And as mentioned before, you don't need 30hz flicker. Just rewrite the copyright routine to display the counter instead. 2 bytes of ram is enough BCD space for 4 digits. Finding one more in addition to the above 3 gives each player a 4-digit counter.


Incidentally, since the scores of both players is always set up as full vectors (12 bytes each) you could reclaim some RAM there by changing it to use BCD (decimal) mode - 3 bytes per player and 12 bytes of temp ram. That gives you six more bytes of free ram (possibly 8...if the temp ram is moved to share the 2-byte stack). The trick is to find enough time to update the temps to the bitmap vectors specified by the current player's BCD variables before it's time to print the score to the screen. But it's that much better if a generic routine is made...so that the same routine can be used for additional displays (like the bridge counter idea) without wasting romspace.

#11 NicoLarve OFFLINE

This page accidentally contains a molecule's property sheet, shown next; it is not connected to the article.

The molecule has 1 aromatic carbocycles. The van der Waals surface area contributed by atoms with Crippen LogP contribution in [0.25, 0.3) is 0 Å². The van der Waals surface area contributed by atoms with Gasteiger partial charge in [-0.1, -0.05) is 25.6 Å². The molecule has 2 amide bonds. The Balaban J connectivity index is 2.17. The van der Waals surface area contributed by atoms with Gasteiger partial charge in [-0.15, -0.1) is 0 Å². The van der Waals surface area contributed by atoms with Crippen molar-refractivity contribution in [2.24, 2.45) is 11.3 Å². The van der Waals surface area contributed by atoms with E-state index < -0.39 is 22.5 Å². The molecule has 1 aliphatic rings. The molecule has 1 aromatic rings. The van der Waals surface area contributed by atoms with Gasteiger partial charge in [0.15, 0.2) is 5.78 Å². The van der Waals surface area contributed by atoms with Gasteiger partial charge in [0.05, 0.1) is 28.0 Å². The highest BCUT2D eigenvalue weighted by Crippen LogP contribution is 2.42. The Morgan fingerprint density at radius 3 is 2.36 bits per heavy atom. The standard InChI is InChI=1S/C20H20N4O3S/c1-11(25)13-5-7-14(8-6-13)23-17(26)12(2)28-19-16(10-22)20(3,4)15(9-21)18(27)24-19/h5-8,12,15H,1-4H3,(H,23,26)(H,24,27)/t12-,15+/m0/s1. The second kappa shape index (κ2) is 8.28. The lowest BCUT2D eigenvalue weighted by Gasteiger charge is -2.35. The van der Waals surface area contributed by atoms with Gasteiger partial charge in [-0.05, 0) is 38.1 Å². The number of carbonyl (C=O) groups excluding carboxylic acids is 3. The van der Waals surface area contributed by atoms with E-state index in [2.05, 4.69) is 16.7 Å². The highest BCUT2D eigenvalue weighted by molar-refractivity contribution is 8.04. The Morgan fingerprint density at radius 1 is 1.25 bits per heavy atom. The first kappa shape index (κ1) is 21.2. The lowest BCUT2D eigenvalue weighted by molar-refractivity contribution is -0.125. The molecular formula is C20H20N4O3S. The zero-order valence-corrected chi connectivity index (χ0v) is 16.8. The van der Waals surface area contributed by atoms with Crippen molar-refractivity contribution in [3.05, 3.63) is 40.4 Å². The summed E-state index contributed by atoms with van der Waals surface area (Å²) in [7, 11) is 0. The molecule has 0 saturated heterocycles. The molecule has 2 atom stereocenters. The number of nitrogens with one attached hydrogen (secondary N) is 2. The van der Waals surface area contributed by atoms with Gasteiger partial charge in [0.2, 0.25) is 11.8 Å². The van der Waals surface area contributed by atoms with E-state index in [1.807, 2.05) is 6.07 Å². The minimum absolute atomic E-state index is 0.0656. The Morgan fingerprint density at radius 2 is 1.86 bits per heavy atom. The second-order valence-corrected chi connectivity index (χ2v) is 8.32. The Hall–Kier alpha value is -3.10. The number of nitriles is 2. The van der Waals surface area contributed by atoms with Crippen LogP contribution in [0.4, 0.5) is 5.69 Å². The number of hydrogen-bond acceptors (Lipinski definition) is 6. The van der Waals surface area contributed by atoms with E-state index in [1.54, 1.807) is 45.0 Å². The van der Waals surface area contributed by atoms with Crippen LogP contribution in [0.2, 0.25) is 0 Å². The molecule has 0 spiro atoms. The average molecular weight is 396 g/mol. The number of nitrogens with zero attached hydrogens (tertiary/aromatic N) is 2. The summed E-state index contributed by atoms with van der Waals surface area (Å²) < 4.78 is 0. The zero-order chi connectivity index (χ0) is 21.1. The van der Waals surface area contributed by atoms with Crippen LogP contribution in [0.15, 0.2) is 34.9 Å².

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Posted Sun Oct 12, 2008 5:15 AM

Watch out...variables zero1 and zero2 ($F3 and $F6) are always zero, that is true. But there are also 3 places that expect them to be zero (loading a zero value into a register using exactly 3 cycles). These routines need to be altered. Perhaps loading them in immediate mode and throwing that extra cycle into a nearby instruction? Screensaver mode also wastes a byte at $F7...immediately usable if you disable the screensaver in Thomas' disassembly.

And as mentioned before, you don't need 30hz flicker. Just rewrite the copyright routine to display the counter instead. 2 bytes of ram is enough BCD space for 4 digits. Finding one more in addition to the above 3 gives each player a 4-digit counter.

The scoring system in River Raid uses 12 bytes per player: half of them are used for absolute addressing and the other half consist in digits offsets to point to digits graphics directly.
How would you convert this mechanism into a BCD based one ?
Does it consists in a conversion from 3 BCD bytes to 12 Hex (the temp you described below) ones just before displaying the digits ?